Coffee & Tea Exchange
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Recent Tasting Notes
The tea that I purchased was a little past its prime, but that is a review of the tea shop review not if the tea. In short, do not buy expensive tea at The Chicago Tea and Coffee Exchange, or really any place that you do not already have a good relationship with. Lesson learned.
The wonderful scent of cooked squash on the brewed coniferous looking leaves does not translate well into the cup, instead being replaced by muted floral and vegetal notes. A very slight brine surprises and awakens the pallet followed by a medium-full bodied sweet cup with muted notes of cucumber, fruitiness with slight hints at jasmine and vegetation. The finish is sweet as the initial brine is melted away into a surprisingly creamy finish with medium-dry astringency which lingers for long enough to know that in its prime, this was world class tea. My pallet keeps wanted to taste old cupboard, but I think that’s in my mind and not really there… or is it?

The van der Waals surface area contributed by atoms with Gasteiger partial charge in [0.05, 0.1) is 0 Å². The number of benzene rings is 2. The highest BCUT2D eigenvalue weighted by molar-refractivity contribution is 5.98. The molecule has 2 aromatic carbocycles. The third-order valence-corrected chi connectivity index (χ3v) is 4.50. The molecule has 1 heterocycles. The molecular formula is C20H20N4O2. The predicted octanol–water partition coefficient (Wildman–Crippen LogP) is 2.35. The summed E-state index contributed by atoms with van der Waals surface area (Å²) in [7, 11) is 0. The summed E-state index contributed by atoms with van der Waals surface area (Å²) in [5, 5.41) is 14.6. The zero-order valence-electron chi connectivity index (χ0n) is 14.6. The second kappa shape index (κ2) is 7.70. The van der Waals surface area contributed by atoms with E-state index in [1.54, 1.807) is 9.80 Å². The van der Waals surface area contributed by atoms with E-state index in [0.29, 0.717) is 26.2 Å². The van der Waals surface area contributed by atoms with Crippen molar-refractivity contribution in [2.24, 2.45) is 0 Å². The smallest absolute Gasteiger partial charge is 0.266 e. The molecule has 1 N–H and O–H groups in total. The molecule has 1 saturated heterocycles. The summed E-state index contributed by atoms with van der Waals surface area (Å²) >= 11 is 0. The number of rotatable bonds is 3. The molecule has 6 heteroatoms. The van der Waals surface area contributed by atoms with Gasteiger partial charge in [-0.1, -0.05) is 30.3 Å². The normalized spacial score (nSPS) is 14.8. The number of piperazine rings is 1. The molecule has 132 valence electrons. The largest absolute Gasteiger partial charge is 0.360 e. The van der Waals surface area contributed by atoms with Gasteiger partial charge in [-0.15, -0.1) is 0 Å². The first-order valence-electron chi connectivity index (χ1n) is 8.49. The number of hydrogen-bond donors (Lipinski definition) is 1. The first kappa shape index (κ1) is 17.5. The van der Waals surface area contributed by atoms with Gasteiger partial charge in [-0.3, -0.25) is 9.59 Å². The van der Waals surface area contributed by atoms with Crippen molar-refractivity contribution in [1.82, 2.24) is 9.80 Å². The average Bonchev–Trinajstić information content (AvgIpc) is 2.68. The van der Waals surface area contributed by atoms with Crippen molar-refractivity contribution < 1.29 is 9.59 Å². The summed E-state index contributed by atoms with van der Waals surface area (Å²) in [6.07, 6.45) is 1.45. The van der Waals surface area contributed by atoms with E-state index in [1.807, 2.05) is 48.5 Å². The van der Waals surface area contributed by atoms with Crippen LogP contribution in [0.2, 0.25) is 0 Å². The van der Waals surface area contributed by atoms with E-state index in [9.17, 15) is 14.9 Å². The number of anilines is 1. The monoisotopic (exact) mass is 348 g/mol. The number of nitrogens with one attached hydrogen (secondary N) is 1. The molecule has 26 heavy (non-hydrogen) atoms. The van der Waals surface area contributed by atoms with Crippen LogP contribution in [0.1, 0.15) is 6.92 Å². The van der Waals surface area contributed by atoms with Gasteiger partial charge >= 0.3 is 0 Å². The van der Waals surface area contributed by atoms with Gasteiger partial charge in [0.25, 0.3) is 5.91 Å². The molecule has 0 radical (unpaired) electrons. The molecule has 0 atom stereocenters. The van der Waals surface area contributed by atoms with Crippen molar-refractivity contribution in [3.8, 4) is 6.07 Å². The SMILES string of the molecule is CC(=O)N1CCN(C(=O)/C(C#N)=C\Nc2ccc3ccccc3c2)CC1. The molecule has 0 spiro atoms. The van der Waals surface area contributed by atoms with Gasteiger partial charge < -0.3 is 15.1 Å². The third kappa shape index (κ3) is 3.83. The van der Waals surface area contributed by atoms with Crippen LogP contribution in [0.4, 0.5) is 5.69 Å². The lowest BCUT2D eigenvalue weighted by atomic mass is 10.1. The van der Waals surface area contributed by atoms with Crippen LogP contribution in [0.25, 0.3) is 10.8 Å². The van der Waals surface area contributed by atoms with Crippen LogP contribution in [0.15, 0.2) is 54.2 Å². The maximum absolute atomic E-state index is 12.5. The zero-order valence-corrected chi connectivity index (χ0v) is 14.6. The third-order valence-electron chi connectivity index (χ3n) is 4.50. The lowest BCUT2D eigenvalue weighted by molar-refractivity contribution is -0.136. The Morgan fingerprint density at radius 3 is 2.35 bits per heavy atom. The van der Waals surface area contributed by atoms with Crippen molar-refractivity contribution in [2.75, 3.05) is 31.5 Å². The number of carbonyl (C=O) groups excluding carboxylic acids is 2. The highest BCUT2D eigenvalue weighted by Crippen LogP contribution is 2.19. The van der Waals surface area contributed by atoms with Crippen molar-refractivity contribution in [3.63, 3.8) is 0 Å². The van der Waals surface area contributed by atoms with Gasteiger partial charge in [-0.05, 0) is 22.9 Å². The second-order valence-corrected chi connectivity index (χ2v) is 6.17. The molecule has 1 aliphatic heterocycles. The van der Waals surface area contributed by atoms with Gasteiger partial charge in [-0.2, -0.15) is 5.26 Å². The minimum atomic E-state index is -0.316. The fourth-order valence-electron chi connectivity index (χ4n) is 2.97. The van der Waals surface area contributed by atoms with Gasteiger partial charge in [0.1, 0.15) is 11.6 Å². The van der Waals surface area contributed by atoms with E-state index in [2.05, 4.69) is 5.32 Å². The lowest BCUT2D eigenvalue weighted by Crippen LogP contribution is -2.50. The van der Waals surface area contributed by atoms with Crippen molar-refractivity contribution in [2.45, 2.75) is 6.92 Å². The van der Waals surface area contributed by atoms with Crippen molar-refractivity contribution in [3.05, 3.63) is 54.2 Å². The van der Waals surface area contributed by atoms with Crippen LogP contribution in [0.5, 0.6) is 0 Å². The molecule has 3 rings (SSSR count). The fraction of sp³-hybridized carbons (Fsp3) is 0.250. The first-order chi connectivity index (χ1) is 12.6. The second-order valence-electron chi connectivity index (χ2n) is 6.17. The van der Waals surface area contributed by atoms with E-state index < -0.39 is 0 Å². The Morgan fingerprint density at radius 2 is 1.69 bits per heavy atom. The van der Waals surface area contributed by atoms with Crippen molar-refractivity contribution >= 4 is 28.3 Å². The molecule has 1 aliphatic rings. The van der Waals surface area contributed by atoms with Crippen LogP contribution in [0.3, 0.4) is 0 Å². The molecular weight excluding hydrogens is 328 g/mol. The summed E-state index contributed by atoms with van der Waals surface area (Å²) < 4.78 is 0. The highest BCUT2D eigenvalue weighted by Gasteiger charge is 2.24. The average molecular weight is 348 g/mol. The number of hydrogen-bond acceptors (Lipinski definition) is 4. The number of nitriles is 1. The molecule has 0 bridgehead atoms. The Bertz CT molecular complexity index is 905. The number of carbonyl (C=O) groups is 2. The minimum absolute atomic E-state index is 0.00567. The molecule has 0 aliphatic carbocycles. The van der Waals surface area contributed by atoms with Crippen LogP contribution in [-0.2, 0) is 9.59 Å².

My rating of this tea does not reflect the leaves as much as how they were treated by the people who sold them to me so I gave extra points for still getting enjoyment from the experience, albeit a bit boring, if I ignore what it could have been. I am now on the hunt for the same tea, well kept.
I’ve read a few things suggesting this tea has cinnamon notes, however, I did not detect any cinnamon aroma or flavor. The liquor grows deeper in color throughout steeping and holds a nice honey brown color. The flavor was quite nice. I found it similar to my Oriental Beauty in the sweet cereal flavor but my tongue was left with a pleasant banana 回甘。 The aroma I picked up was that of roasted nuts and vanilla.
Prep: (gongfu; yixing pot)
My preference to oolongs tends to lean towards lighter oolongs, although Da Hong Pao is one my favorite teas.
Liquor has a nice honey/brown color. Aroma is reminiscent of hot wort (toasted malts, cereal) and the flavor for that matter is very similar. The malty notes carried through each sip nicely and left my palate with a enjoyable sweet “hui gan”